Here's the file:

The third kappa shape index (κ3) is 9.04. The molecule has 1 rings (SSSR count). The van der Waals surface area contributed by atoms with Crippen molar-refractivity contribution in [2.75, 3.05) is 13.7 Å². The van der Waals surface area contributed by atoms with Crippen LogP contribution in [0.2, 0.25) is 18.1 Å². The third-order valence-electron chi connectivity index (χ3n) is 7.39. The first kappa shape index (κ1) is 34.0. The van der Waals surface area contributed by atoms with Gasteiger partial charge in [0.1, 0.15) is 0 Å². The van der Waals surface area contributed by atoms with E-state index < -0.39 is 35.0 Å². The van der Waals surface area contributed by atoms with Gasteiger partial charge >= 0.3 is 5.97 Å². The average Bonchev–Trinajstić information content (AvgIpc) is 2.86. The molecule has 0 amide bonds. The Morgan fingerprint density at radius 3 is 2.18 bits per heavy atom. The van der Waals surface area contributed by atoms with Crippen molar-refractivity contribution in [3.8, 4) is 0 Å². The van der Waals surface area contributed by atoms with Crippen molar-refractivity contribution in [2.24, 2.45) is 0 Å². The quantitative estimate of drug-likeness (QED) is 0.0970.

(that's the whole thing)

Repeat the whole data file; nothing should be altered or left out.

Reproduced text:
The third kappa shape index (κ3) is 9.04. The molecule has 1 rings (SSSR count). The van der Waals surface area contributed by atoms with Crippen molar-refractivity contribution in [2.75, 3.05) is 13.7 Å². The van der Waals surface area contributed by atoms with Crippen LogP contribution in [0.2, 0.25) is 18.1 Å². The third-order valence-electron chi connectivity index (χ3n) is 7.39. The first kappa shape index (κ1) is 34.0. The van der Waals surface area contributed by atoms with Gasteiger partial charge in [0.1, 0.15) is 0 Å². The van der Waals surface area contributed by atoms with E-state index < -0.39 is 35.0 Å². The van der Waals surface area contributed by atoms with Gasteiger partial charge >= 0.3 is 5.97 Å². The average Bonchev–Trinajstić information content (AvgIpc) is 2.86. The molecule has 0 amide bonds. The Morgan fingerprint density at radius 3 is 2.18 bits per heavy atom. The van der Waals surface area contributed by atoms with Crippen molar-refractivity contribution in [3.8, 4) is 0 Å². The van der Waals surface area contributed by atoms with Crippen molar-refractivity contribution in [2.24, 2.45) is 0 Å². The quantitative estimate of drug-likeness (QED) is 0.0970.